bwall

  • Handlebar Stache
  • *****
  • Posts: 1035
Re: Legal Insider Trading is very profitable
« Reply #7 on: June 20, 2018, 05:46:18 AM »
Tempest in a teapot.

There are very few buybacks that positively affect the stock price. Some have argued, somewhat convincingly, that stock buybacks are just wasted money as the stock later drops below the buyback level and then the company has to re-issue shares at a lower level.

I'm sure that there are short sellers who look for companies to buy back their own stock as a main criterium for going short. So, if an insider is looking for this as a path to wealth, it is fraught with risk.

Scandium

  • Handlebar Stache
  • *****
  • Posts: 2345
  • Location: EastCoast
Re: Legal Insider Trading is very profitable
« Reply #8 on: June 20, 2018, 07:58:17 AM »
then the executive can cash out capturing the gain and extracting it from the general public and partially what the company put in. This seems evil and wrong, but is legal and has been put in overdrive from the latest tax cuts.

How does a company spending it's own cash to buy it's on stock "extract money from the general public"? If the connection is the tax cuts (which your post indicate) the buyback is irrelevant to that. The tax cuts gave corporations more money (stupidly IMO), but how they spend it is a flimsy connection. They could just as well have bought corporate jets or raised CEO salaries, neither of which would be any better or worse. If anything share buybacks at least have a chance to benefit the millions of 401k holders..

effigy98

  • Bristles
  • ***
  • Posts: 488
Re: Legal Insider Trading is very profitable
« Reply #9 on: June 20, 2018, 08:37:16 AM »
The stock price is mostly based on supply and demand over the short term.

Example: I buy a 10 million shares of my own stock without anyone knowing I'm going to do so, it jumps $10. Then people react and buy even more of it thinking something awesome is going on so it goes up further. I then sell a million personal shares for a huge profit. The market reacts and sells it back down to the previous level or worse, and the CEO has now extracted many millions of dollars from the company that would have otherwise stayed in the company. On top of this, they do not use that money for R&D to hire people and buy equipment, its sole purpose is to do this shell game and extract money from investors.

Yankuba

  • Handlebar Stache
  • *****
  • Posts: 1356
  • Location: Long Island, NY
Re: Legal Insider Trading is very profitable
« Reply #10 on: June 20, 2018, 08:41:10 AM »
Tempest in a teapot.

There are very few buybacks that positively affect the stock price. Some have argued, somewhat convincingly, that stock buybacks are just wasted money as the stock later drops below the buyback level and then the company has to re-issue shares at a lower level.

I'm sure that there are short sellers who look for companies to buy back their own stock as a main criterium for going short. So, if an insider is looking for this as a path to wealth, it is fraught with risk.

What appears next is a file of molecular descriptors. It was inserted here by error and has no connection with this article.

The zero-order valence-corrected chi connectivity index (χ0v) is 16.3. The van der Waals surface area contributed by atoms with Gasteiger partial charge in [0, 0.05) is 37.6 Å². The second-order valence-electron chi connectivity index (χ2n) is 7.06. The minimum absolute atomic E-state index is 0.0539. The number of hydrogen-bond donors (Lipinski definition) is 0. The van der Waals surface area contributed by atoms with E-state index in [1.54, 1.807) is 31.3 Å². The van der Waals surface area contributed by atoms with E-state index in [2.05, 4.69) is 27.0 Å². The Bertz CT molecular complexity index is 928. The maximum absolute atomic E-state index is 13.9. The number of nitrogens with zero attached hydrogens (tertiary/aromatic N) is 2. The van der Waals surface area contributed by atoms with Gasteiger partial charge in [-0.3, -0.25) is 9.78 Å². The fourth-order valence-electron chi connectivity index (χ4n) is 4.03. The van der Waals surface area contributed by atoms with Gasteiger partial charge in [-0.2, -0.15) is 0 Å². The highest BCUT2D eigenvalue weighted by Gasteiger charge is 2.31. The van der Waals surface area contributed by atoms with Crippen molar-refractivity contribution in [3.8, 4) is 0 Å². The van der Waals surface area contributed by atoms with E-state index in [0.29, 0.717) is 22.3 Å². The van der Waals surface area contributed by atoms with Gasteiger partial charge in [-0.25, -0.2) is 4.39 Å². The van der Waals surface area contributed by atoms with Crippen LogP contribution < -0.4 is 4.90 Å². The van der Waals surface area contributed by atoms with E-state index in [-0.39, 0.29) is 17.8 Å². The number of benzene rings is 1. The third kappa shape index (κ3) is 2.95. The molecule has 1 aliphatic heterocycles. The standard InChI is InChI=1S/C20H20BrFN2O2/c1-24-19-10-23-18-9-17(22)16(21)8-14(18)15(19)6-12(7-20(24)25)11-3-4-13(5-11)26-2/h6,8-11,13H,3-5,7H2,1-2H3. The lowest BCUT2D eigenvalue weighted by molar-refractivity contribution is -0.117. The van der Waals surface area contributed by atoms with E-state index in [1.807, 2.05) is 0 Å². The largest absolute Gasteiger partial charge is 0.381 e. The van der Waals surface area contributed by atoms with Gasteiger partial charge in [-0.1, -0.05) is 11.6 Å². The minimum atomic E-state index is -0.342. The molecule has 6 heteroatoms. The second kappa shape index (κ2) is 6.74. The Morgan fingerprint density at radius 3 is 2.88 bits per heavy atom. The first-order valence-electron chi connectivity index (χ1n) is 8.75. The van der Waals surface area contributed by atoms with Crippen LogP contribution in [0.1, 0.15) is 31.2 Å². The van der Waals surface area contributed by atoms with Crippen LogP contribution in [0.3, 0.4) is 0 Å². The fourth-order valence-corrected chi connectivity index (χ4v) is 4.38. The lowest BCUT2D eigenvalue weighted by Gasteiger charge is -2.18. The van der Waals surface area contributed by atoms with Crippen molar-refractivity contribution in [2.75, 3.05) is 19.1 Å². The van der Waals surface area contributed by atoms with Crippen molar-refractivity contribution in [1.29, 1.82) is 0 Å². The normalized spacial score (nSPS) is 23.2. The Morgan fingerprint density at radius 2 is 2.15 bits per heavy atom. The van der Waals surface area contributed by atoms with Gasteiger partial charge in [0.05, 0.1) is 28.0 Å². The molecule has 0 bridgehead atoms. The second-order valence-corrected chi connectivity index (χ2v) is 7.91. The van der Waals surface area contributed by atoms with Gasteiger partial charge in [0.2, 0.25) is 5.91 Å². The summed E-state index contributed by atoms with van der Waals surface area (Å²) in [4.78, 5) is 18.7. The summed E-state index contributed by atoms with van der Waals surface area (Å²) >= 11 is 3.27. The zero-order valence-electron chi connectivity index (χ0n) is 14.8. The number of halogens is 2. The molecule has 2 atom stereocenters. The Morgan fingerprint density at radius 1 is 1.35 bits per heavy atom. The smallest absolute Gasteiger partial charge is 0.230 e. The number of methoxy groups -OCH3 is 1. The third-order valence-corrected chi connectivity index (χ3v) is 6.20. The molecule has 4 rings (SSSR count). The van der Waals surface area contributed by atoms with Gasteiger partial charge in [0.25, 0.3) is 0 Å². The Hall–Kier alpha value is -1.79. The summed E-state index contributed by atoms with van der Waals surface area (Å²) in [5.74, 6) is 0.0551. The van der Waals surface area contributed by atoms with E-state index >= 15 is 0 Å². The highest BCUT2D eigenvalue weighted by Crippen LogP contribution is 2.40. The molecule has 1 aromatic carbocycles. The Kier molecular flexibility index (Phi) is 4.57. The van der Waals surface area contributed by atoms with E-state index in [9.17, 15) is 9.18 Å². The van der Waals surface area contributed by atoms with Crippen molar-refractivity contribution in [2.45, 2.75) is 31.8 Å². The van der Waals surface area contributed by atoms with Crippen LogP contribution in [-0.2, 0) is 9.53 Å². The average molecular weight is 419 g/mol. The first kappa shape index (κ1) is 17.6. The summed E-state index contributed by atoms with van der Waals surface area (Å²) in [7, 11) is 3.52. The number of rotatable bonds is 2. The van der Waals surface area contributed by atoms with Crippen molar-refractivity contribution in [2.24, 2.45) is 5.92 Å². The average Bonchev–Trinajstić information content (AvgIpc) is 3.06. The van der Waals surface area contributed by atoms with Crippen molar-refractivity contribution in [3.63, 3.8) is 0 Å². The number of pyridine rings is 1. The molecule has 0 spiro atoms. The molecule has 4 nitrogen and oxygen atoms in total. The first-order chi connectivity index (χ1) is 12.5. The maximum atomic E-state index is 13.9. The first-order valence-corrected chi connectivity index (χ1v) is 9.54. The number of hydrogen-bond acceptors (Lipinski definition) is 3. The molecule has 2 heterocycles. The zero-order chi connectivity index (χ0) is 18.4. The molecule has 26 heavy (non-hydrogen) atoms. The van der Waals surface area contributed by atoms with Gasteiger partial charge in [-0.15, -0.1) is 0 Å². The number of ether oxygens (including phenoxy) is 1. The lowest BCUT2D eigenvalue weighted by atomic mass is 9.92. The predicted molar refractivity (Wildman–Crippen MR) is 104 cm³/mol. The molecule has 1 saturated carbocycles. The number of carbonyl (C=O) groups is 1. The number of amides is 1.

I have read the opposite. I was under the impression that a significant percentage of recent bull market gains are from buybacks

toganet

  • Stubble
  • **
  • Posts: 239
  • Location: Buffalo, NY
Re: Legal Insider Trading is very profitable
« Reply #11 on: June 20, 2018, 10:56:04 AM »
The stock price is mostly based on supply and demand over the short term.

Example: I buy a 10 million shares of my own stock without anyone knowing I'm going to do so, it jumps $10. Then people react and buy even more of it thinking something awesome is going on so it goes up further. I then sell a million personal shares for a huge profit. The market reacts and sells it back down to the previous level or worse, and the CEO has now extracted many millions of dollars from the company that would have otherwise stayed in the company. On top of this, they do not use that money for R&D to hire people and buy equipment, its sole purpose is to do this shell game and extract money from investors.

My understanding is that this would not be legal for the CEO to do.  The public companies where I've worked the C-suite (and others) would set up SEC Rule 10b5-1 trading plans, and their trade activities are public information.  Are there loopholes, sure -- but at least it's transparent to some degree.

Car Jack

  • Handlebar Stache
  • *****
  • Posts: 1823
Re: Legal Insider Trading is very profitable
« Reply #12 on: June 20, 2018, 12:08:37 PM »
The stock price is mostly based on supply and demand over the short term.

Example: I buy a 10 million shares of my own stock without anyone knowing I'm going to do so, it jumps $10. Then people react and buy even more of it thinking something awesome is going on so it goes up further. I then sell a million personal shares for a huge profit. The market reacts and sells it back down to the previous level or worse, and the CEO has now extracted many millions of dollars from the company that would have otherwise stayed in the company. On top of this, they do not use that money for R&D to hire people and buy equipment, its sole purpose is to do this shell game and extract money from investors.